Being that we had an “in” with Eliska (she went to our school), we were fortunate enough to have her collaborate with us on an image. We hope this will be the first of many collaborations as we’re huge fans of her creative work! Be sure to follow the New York Film Academy on Instagram to see more of Eliska’s work and other happenings at the school.

    animateNY NYFA Grad

    animation by Eliska Podzimkova


    February 20, 2014 • 3D Animation, Student & Alumni Spotlights • Views: 4734

  • Which Software Does NYFA Animation Use for Modeling?

    NYFA Animation

    Robert Appleton lecturing to his Animation students

    Over the past few years there have been huge leaps and bounds in the development of modeling software, especially for us folks doing organic modeling– such as monsters, animals and other strange creatures!

    At the New York Film Academy Animation School we have traditionally based our organic and hard surface modeling on Maya software. Maya is pretty much an industry standard and is used at places like Pixar Studios, who work intimately with Autodesk, the developers of Maya software, to constantly refine and improve its abilities.

    More recently, we have introduced ZBrush for high-end organic and hard surface modeling. I especially enjoy using it for concepting – by that I mean quickly sketching in 3-D format ideas for characters and environments.

    ZBrush is not for everybody because it’s quite a steep learning curve, and it is very different from traditional modeling software. I often tell my students that it was probably created by a race of insectoid aliens! That said, it is incredibly powerful and well worth the time invested in learning it, if you are interested in CG modeling for a profession or if you intend to make it a significant part of your 3-D focus.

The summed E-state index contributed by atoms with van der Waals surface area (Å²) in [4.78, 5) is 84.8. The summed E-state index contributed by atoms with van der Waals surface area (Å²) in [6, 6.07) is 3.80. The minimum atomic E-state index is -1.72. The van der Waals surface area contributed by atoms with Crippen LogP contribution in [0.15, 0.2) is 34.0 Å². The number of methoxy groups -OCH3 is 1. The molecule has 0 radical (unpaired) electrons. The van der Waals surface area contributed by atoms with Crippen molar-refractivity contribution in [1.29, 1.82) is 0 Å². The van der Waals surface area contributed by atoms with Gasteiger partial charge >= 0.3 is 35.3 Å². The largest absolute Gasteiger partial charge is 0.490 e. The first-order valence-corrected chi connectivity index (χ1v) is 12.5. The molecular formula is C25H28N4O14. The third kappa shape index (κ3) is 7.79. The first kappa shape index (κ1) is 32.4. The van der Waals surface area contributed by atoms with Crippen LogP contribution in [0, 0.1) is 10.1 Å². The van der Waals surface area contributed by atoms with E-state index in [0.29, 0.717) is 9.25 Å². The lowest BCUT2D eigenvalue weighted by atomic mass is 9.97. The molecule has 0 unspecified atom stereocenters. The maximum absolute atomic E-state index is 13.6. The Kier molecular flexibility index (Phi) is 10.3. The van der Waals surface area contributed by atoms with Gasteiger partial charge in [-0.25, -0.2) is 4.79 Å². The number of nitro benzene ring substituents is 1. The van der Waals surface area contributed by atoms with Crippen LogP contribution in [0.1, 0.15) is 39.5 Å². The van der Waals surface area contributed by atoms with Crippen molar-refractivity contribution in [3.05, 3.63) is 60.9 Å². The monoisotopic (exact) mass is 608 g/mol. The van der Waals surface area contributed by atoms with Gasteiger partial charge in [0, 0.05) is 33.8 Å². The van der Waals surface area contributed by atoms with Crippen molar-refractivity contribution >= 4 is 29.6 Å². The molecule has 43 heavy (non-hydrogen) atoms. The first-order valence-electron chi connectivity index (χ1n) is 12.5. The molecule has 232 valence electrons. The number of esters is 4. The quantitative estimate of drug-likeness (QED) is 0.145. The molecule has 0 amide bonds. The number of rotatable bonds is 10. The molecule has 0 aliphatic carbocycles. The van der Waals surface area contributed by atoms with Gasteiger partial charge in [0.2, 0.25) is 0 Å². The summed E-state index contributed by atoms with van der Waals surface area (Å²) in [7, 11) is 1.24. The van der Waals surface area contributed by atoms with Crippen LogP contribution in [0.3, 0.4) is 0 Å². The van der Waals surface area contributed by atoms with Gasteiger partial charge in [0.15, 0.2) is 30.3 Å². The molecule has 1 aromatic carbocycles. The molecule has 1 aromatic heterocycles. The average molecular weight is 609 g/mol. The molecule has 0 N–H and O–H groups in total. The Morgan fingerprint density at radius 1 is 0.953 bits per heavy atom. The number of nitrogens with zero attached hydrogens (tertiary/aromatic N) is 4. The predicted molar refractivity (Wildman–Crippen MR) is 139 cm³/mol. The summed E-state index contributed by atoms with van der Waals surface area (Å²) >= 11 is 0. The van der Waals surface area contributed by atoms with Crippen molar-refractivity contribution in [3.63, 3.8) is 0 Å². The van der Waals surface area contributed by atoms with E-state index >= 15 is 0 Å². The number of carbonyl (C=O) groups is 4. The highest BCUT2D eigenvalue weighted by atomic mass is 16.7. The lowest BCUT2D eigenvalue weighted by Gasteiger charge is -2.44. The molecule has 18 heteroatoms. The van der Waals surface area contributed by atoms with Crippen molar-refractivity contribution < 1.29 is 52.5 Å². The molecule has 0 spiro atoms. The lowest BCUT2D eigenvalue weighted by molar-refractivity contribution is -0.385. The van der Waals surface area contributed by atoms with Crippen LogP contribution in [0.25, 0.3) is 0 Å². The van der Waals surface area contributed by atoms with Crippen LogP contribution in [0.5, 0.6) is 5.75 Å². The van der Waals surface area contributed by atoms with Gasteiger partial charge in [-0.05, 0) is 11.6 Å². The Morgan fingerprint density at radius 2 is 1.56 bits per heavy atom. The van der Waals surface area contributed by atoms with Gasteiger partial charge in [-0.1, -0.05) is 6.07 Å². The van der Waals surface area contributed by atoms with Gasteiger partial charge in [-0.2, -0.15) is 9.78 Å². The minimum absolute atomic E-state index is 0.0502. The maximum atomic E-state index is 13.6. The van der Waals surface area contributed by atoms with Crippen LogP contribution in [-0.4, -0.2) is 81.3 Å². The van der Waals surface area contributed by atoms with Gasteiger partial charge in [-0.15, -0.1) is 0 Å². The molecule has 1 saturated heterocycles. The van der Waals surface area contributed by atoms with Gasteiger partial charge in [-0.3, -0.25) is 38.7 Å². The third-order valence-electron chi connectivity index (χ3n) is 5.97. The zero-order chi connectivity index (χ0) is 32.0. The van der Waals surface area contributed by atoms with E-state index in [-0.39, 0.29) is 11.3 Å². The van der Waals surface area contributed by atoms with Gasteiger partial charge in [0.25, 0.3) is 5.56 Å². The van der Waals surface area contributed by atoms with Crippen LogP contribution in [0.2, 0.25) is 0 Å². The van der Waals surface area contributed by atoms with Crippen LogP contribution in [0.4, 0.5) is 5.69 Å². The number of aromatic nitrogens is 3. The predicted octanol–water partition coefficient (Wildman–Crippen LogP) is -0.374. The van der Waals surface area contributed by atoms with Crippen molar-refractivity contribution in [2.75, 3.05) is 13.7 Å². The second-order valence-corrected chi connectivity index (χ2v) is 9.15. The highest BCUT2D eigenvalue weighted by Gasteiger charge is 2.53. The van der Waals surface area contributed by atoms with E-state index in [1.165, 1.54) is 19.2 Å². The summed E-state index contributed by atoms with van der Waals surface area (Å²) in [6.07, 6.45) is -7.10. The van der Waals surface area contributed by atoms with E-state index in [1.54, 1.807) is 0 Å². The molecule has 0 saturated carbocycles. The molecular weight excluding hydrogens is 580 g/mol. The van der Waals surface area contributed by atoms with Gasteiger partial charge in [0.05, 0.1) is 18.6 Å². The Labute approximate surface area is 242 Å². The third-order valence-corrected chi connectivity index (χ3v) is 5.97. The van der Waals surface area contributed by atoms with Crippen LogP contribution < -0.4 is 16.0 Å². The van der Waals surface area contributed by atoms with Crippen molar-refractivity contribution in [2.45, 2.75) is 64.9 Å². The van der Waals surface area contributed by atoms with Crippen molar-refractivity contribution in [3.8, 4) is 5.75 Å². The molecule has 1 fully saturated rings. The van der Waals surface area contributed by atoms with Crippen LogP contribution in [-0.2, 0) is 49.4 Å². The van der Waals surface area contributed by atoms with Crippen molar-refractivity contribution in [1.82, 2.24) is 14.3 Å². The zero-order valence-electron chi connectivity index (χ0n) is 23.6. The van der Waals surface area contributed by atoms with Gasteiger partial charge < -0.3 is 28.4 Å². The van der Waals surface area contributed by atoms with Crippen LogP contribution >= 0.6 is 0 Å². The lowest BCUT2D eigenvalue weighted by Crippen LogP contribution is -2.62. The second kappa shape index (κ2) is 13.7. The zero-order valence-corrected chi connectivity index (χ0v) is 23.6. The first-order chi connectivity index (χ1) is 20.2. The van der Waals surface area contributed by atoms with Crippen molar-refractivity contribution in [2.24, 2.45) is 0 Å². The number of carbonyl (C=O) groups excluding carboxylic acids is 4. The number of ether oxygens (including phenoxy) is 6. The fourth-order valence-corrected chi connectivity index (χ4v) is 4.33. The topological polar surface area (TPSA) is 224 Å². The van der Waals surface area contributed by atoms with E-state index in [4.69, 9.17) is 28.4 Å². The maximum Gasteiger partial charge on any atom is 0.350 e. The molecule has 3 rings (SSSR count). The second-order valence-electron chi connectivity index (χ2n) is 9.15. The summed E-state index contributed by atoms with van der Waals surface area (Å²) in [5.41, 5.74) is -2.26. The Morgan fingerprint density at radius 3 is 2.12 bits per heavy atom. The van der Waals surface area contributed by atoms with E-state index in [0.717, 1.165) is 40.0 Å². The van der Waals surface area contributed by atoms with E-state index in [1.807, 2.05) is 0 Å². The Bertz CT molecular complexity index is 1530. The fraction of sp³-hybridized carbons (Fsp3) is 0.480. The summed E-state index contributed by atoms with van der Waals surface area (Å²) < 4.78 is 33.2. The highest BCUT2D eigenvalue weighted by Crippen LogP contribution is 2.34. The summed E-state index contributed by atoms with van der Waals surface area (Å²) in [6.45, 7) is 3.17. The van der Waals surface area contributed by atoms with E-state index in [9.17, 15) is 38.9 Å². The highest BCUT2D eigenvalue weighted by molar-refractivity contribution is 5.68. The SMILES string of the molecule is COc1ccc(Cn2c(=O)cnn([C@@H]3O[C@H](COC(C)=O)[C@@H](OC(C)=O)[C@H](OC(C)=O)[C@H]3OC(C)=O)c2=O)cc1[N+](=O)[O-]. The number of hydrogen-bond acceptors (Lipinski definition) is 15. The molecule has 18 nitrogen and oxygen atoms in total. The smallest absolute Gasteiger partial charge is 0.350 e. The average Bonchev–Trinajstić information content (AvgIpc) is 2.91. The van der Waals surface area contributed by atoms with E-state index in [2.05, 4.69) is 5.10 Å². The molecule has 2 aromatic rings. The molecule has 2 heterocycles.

We are also using Mudbox as I and many other fellow professionals believe it to be superior for texturing, especially in relationship to Zbrush. The reason being, Zbrush paints individual polygons, which means that the model has to be divided up into many millions of polygons in order to achieve the desired resolution for creating a texture map. This is in contrast to Mudbox, which does not need the surface to be divided up into such small units, and is more efficient for texture painting.

    For smaller studios, especially in New York, Mudbox may be more frequently used (even for modeling). Mudbox is more user friendly (the hotkeys and user interface are very similar to those in Maya) and is much easier to learn. In the long run, these are just tools and it is a person using those tools that really makes the big difference. Ultimately, I am content to let my students choose the software they wish to use in order to create the models they require for their projects.

    -Robert Appleton, Chair of NYFA Animation School


    February 5, 2014 • 3D Animation • Views: 4034

  • NYFA LA Announces New 3D Animation Chairs


    3D Animation

    The New York Film Academy is pleased to announce that Juniko Moody and Mark Sawicki are now Co-Chairs of the 3D Animation Department at the Los Angeles Campus.

    Juniko Moody was a production 3D lighting/compositor for Disney Feature Animation and Sony Imageworks. She was also a 2D compositor for Kodak Cinesite and Warner Digital. Juniko transitioned into teaching through corporate 2D and 3D digital training for Dreamworks Feature Animation and other training facilities. Juniko holds a BA from USC Cinema and an MA from CSULA in Industrial Technology with an emphasis in instruction and has taught 3D animation, digital modeling, lighting, adult instructional presentations/course writng and was involved in curriculum design at CSULA, UCLA Extension, College of the Canyons, Westwood College and DeVry University.

    Mark Sawicki is a veteran visual effects cameraman with a large body of work including The Terminator, X-Men and The Dark Knight Rises. He has taught for NYFA and UCLA Extension for several years and is a contributing faculty member of the Stan Winston School of Character Arts. Mark is the author of “Animating with Stop Motion Pro” and “Filming the Fantastic” first and second edition, both published by Focal Press.

    In addition to co-chairing the 3-D Animation Department, Juniko and Mark will continue to teach animation and visual effects classes in various departments. Juniko and Mark are located at 100 East Tujunga Avenue (Brick Building).


    January 22, 2014 • 3D Animation • Views: 4325